Dobson, Alan Peter (1978) The politics of Anglo-American international economic relationships 1941-45. Doctoral thesis, Durham University.
The thesis is an attempt to give a detailed historical narrative of a series of negotiations between the U.S. and the U.K. during the period 1941 – 1945. It is an analysis of the political controversies which arose between the two countries over economic issues. There are three main aims to the story. One is to elucidate the reasons for the economic policies pursued by the two countries, the second is the explanation of the modification of such policies and the third is to account for the subtle shifts in bargaining tactics. The account is divided into six chapters. The first chapter deals with a number of issues in an attempt to indicate some of the difference between the two countries over economic policies. The chapter includes brief descriptions of the introduction, by Britain, of economic controls and her early attempts to finance the war effort, the Atlantic Conference of 1941 and U.S.-U.K. talks on a supplement to the 1938 trade agreement. The second chapter covers the consideration for Lend-Lease talks, and chapters three and four the negotiations to establish the I.M.F. The fifth chapter deals with Anglo-American commercial talks and British attempts to have The Export White Paper of 1941 superseded. The final chapter deals with a wide range of economic talks and culminates in a detailed analysis of the talks which resulted in the U.S.-U.K. Financial Agreement of 1946. The narrative has been constructed primarily on the basis of diplomatic correspondence, cabinet and departmental papers from the P.R.O. I have also used 'The Foreign Relations of the U.S.', Hansard, the Congressional Record, both U.S. and U.K. government papers, and an extensive range of autobiographies.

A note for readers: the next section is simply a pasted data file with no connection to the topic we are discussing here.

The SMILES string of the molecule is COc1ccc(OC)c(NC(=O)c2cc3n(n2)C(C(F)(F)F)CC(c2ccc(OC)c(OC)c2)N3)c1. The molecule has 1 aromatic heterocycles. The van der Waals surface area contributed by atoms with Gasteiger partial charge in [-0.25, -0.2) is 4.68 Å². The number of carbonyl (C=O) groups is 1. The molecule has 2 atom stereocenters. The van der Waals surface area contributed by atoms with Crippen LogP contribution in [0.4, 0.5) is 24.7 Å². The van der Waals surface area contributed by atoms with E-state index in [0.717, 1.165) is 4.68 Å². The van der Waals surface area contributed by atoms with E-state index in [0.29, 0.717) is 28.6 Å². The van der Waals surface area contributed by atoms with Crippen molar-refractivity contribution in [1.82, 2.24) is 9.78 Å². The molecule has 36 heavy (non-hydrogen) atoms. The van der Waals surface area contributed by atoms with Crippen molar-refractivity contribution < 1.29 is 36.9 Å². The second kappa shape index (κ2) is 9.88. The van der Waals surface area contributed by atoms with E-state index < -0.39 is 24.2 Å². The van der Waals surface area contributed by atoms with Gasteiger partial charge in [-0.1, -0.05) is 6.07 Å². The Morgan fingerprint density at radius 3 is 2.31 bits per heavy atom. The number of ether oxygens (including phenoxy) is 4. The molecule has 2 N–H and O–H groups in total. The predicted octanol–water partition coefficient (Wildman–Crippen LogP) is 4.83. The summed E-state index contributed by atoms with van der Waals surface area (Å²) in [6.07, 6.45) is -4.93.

|Item Type:||Thesis (Doctoral)|
|Award:||Doctor of Philosophy|
|Copyright:||Copyright of this thesis is held by the author|
|Deposited On:||18 Sep 2013 15:36|